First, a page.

Theme : Materials – Keeping It Clean

We reach for the Carnauba Wax and Ostrich Feather duster, then have second thoughts.

Dirty car art
Site specific car art by Scott Wade – image : http://www.dirtycarart.com

There’s something both satisfying and unnatural about a clean car. Cars aren’t like people on any level but, specifically, because they are never going to improve with age. Cars don’t have a difficult teenage period then bloom into mid-life vigour. Apart from a running-in period which might ease up a few parts, and running-in isn’t a big deal anyway these days, cars are on the downhill path from Day One… Continue reading “Theme : Materials – Keeping It Clean”

Theme: Materials – Body Building

Originally carpenters made horsedrawn carriages with wooden bodies. They carried this technology over to the horseless carriage. 

Aluminium and wood and leather- Bristol's materials of choice
Aluminium and wood and leather- Bristol’s materials of choice

Then it became clear that for large scale production, a saw, hammer and some nails would not be up to the task. Design involves choosing a balance between what the material needs to do and how it can be formed. The appearance emerges from this compromise – the required look can drive material selection and vice versa. Often the balance is not even something at the forefront of the designer’s mind if they are working out of habit or tradition. Continue reading “Theme: Materials – Body Building”

Theme: Materials – Convince Me

We have staked out our positions on the use of wood and mock wood inside cars. One day this will be resolved with a water pistols duel at dawn. And then a nice breakfast.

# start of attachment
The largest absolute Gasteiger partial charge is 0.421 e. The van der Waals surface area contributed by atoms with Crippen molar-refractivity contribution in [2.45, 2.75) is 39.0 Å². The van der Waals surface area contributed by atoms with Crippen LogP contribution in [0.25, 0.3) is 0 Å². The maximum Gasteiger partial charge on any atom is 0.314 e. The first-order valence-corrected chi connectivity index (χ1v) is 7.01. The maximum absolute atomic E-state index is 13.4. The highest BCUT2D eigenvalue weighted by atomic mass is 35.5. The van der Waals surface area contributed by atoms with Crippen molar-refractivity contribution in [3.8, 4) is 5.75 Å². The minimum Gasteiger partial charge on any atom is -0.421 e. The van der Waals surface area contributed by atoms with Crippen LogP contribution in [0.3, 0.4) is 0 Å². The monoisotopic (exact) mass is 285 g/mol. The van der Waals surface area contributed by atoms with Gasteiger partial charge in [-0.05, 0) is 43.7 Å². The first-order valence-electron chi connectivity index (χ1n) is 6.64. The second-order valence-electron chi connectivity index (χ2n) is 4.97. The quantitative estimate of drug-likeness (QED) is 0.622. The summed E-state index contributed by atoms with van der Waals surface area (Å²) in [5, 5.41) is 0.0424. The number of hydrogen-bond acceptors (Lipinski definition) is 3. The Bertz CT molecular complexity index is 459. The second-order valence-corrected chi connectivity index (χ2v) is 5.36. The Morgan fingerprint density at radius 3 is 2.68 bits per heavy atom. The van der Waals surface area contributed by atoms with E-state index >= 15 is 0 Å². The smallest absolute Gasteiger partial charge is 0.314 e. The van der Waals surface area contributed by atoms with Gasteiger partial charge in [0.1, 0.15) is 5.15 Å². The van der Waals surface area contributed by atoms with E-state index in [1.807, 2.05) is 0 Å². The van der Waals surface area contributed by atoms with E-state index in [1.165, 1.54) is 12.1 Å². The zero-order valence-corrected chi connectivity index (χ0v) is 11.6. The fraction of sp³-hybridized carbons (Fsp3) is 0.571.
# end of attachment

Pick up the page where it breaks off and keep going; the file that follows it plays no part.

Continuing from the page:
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Until then here are some after-market products to give your car a little extra visual warmth and some OEM work to show how it should be done. This really is not good for my argument, is it?

Continue reading “Theme: Materials – Convince Me”

Theme: Materials – Glassback Imprimis

The humble little Imp was a trendsetter in several ways. But I’m not talking about pneumatic throttles… not today anyway.

Image: classiccarcatalogue
Image: classiccarcatalogue

Question: Does the 1963 Hillman Imp feature the earliest European production example of a ‘glassback’ or opening rear window? I’m going to stick my neck out and say it does. Yes, the 1959 Austin A40 (Farina) Countryman’s split tailgate arrangement could be said to predate it, as indeed did that of the earlier Chevy Nomad but I’m discounting both on the basis that not only is there a solid looking steel pressing holding the glass in place, it also forms part of a hinged drop-down section. (An arrangement the Range Rover cleaves to). Continue reading “Theme: Materials – Glassback Imprimis”

Theme : Materials – Reflections on Glazing

 

1968 Quasar Unipower - image : Tony Lee www.neotonylee.com
1968 Quasar Unipower – image : Tony Lee http://www.neotonylee.com

Imagine a car from the first decade of the 20th Century, with a big windscreen made out of the same sort of glass used in house windows in front of the driver. Some cars could get up to a respectable speed and if, by chance, you hit something, going through the front windscreen would be like skydiving into a greenhouse. Continue reading “Theme : Materials – Reflections on Glazing”

Theme : Materials – Introduction

The Editor fabricates a new Theme for June.

Trabant at August Horch Museum in Zwickau
Trabant at August Horch Museum in Zwickau – image : Matěj Baťha / Wikimedia.org

Metal, Glass and Rubber were once the main materials used in any car, plus leather or cloth on the seats and roof and, probably, a bit of timber, either used superficially, as decoration, or maybe structurally. Except for the odd sliver of mica or ceramic and a bit of horsehair, that was it. Continue reading “Theme : Materials – Introduction”